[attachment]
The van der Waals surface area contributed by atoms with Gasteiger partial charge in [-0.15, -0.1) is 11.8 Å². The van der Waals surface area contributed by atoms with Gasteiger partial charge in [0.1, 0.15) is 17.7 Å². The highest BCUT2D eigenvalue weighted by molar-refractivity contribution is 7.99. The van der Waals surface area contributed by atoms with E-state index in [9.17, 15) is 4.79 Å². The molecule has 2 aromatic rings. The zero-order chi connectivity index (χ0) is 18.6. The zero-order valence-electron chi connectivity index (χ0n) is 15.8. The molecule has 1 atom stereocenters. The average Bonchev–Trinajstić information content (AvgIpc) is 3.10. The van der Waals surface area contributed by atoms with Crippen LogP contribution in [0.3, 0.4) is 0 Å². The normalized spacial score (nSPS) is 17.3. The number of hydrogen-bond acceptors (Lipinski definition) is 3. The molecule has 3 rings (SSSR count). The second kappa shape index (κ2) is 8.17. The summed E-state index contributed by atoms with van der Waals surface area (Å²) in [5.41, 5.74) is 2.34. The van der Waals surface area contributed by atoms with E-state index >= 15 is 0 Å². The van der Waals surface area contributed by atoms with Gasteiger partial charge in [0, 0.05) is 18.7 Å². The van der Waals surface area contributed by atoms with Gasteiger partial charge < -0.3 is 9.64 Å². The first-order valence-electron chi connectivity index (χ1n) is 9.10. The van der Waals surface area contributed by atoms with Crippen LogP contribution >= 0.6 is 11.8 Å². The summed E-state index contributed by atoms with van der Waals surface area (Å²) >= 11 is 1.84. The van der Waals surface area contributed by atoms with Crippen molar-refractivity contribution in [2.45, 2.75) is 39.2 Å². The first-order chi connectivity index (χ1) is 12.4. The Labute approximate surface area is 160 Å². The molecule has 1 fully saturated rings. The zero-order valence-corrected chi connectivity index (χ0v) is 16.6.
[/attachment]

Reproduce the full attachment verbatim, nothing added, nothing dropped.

The van der Waals surface area contributed by atoms with Gasteiger partial charge in [-0.15, -0.1) is 11.8 Å². The van der Waals surface area contributed by atoms with Gasteiger partial charge in [0.1, 0.15) is 17.7 Å². The highest BCUT2D eigenvalue weighted by molar-refractivity contribution is 7.99. The van der Waals surface area contributed by atoms with E-state index in [9.17, 15) is 4.79 Å². The molecule has 2 aromatic rings. The zero-order chi connectivity index (χ0) is 18.6. The zero-order valence-electron chi connectivity index (χ0n) is 15.8. The molecule has 1 atom stereocenters. The average Bonchev–Trinajstić information content (AvgIpc) is 3.10. The van der Waals surface area contributed by atoms with Crippen LogP contribution in [0.3, 0.4) is 0 Å². The normalized spacial score (nSPS) is 17.3. The number of hydrogen-bond acceptors (Lipinski definition) is 3. The molecule has 3 rings (SSSR count). The second kappa shape index (κ2) is 8.17. The summed E-state index contributed by atoms with van der Waals surface area (Å²) in [5.41, 5.74) is 2.34. The van der Waals surface area contributed by atoms with E-state index >= 15 is 0 Å². The van der Waals surface area contributed by atoms with Gasteiger partial charge in [0, 0.05) is 18.7 Å². The van der Waals surface area contributed by atoms with Gasteiger partial charge < -0.3 is 9.64 Å². The first-order valence-electron chi connectivity index (χ1n) is 9.10. The van der Waals surface area contributed by atoms with Crippen LogP contribution >= 0.6 is 11.8 Å². The summed E-state index contributed by atoms with van der Waals surface area (Å²) >= 11 is 1.84. The van der Waals surface area contributed by atoms with Crippen molar-refractivity contribution in [2.45, 2.75) is 39.2 Å². The first-order chi connectivity index (χ1) is 12.4. The Labute approximate surface area is 160 Å². The molecule has 1 fully saturated rings. The zero-order valence-corrected chi connectivity index (χ0v) is 16.6.